For me, Christmas is bittersweet. On one hand, there is the joy and magic of Christmas, and the fun and delight of family time but I balance that out with the lingering sense of loss and grief that tinges it with sadness for me, and probably always will.
We have all the fun of planning and preparation, two excited children, shopping, cooking, seeing family, going to fun Christmas events, and just relaxing together in between eating too much good food.
But, in the background, I still feel a little tender pain.
You see, my mum died, 22 years ago, over Christmas. To be precise, on Boxing Day. That Christmas, we spent most of our time either in hospital, by her bed, in the ICU as she fought for her life, and we stood helplessly by, not knowing what would happen, with snatches of time at home, trying to rest, with family and friends who had come to be with us, during that time, and also trying to keep some sense of normal, for my brother and I.
It was a horrifically painful time, for us all, and those memories, whilst they have faded, will never go away. It has got easier over time, to find the joy in Christmas and this season, especially with my children nowhere to bring delight and life to things. I don’t mope or make a big fuss about how I feel (although certain Christmas songs and carols still make me cry, even now Hark The Herald Angels sing brings tears to my eyes, it was her favorite carol) and life has moved on, from that painful time, as it should.
But I resent being told that I need to get over my grief and move on, or the assumption that because it was 22 years ago, and almost a lifetime away, that I shouldn’t feel that pain anymore and I don’t feel guilty or that there is something wrong with me for feeling this way. Grief and loss do not go away, or stick to convenience and we live a life tinged by what we have been through, and the memories of those we have lost, that we wish were still with us…
She was my mum. She wasn’t perfect, no one is. (although having my own children now has given me clarity and a realization of motherhood that I didn’t have when she was alive, I wish I could tell her that!) but she was my mum, and she was loved and I am still allowed to miss her, and feel sad that she isn’t here. To miss her presence in this time, to regret that she can’t enjoy seeing her grandchildren opening presents or help me cook Christmas dinner (and I have no doubt we would have squabbled a lot over that bit, she and I were very similar, opinionated and strong willed) and it’s ok that I may retreat to the kitchen for the odd moment to pull myself together and not let the emotion overwhelm me, because I don’t want to make my grief, still there, if not as raw, so evident for those who don’t understand or might feel uncomfortable. It’s ok for me to say that I miss her, even now. It’s ok for me to talk to my children about her, and to share memories from my childhood and laugh, to remember her.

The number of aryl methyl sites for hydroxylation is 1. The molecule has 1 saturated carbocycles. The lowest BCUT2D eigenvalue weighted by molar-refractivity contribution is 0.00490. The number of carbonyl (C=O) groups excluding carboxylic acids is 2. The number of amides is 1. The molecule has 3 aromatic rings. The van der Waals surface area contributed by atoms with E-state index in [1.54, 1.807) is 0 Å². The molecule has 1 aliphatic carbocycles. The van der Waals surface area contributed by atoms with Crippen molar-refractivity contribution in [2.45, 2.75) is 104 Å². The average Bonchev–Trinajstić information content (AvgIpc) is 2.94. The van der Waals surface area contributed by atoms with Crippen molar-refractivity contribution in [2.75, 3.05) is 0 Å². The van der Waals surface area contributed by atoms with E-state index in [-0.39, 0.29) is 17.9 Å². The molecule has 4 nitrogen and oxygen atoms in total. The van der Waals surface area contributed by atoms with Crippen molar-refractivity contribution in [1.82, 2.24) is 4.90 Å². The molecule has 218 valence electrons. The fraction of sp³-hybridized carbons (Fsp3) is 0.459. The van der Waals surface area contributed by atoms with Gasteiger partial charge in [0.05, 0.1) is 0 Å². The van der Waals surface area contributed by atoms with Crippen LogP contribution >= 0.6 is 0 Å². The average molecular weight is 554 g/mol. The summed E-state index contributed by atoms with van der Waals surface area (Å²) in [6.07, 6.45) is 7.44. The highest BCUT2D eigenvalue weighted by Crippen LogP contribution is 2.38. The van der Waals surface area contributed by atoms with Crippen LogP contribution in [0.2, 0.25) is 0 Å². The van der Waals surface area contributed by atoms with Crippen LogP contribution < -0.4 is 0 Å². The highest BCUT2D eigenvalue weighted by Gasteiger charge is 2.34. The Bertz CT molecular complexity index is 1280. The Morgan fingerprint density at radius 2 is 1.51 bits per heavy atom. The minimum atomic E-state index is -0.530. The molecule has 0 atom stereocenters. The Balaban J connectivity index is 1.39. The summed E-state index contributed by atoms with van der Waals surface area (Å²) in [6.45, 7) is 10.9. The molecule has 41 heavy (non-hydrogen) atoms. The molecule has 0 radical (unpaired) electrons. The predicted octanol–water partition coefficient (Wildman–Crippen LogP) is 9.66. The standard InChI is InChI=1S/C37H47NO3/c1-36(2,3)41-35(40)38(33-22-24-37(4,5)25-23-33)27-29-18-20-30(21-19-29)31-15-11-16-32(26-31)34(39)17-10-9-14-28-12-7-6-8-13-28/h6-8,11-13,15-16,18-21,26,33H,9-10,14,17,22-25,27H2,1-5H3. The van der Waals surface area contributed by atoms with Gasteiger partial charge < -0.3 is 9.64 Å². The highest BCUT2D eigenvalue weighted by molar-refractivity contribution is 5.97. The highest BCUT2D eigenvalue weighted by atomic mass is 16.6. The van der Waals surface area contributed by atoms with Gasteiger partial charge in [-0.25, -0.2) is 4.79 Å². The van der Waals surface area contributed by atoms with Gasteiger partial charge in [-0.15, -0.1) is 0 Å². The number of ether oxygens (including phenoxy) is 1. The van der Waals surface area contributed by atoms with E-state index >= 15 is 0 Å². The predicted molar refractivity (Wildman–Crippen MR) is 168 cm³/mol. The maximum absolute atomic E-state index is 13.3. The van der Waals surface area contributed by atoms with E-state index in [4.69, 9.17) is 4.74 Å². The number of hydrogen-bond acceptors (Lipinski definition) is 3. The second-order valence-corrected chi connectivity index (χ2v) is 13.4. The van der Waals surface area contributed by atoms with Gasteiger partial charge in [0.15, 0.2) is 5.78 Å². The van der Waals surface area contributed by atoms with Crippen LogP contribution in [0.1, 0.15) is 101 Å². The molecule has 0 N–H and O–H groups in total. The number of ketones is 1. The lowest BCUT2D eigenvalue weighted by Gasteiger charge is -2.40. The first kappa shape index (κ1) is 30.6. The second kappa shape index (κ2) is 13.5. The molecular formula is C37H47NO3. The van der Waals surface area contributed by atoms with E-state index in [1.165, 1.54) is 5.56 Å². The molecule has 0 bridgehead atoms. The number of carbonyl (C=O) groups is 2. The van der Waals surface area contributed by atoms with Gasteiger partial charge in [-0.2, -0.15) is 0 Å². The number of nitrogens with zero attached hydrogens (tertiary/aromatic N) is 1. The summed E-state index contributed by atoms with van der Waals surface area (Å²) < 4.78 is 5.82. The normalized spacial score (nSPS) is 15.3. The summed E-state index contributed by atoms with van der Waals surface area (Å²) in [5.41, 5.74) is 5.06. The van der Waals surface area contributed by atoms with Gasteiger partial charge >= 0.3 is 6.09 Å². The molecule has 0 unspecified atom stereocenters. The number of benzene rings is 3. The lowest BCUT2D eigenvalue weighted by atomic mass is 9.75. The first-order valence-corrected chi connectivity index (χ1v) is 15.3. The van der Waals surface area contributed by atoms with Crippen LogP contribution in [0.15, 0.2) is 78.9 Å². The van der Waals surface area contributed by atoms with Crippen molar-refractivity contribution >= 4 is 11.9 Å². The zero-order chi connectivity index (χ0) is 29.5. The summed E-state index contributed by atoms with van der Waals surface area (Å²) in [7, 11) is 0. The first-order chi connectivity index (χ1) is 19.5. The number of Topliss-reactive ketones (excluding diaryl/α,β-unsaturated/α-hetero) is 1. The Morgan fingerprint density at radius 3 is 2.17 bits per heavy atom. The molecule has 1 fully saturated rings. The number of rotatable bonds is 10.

The loss of a parent, particularly, for me, loosing my mother, has a huge impact, and it’s not something you “get over”. You learn to live a new life without them, you get on, and you do move on, and your grief eases. But like a physical scar, it’s always there, and mine is still tender and twinges slightly, especially at this time of year. I am not ashamed of that, and I want to be open about it, because I know there are others out there who have just lost their mum’s or are still grieving the loss, be it recently fresh, or a longer time ago. It’s ok. We are allowed to feel grief, it’s right and normal. She was your mum, and you miss her and this time of year can be beautiful but bittersweet, I know.
I write this for myself but for those of you out there who have lost and feel that pain, and I send my love and even if I don’t know you, I share your pain, and for those who don’t know this pain, that can’t be explained to someone who hasn’t experienced it. Let us have our grief, amongst the joy…
Christmas is bittersweet, allow me my grief…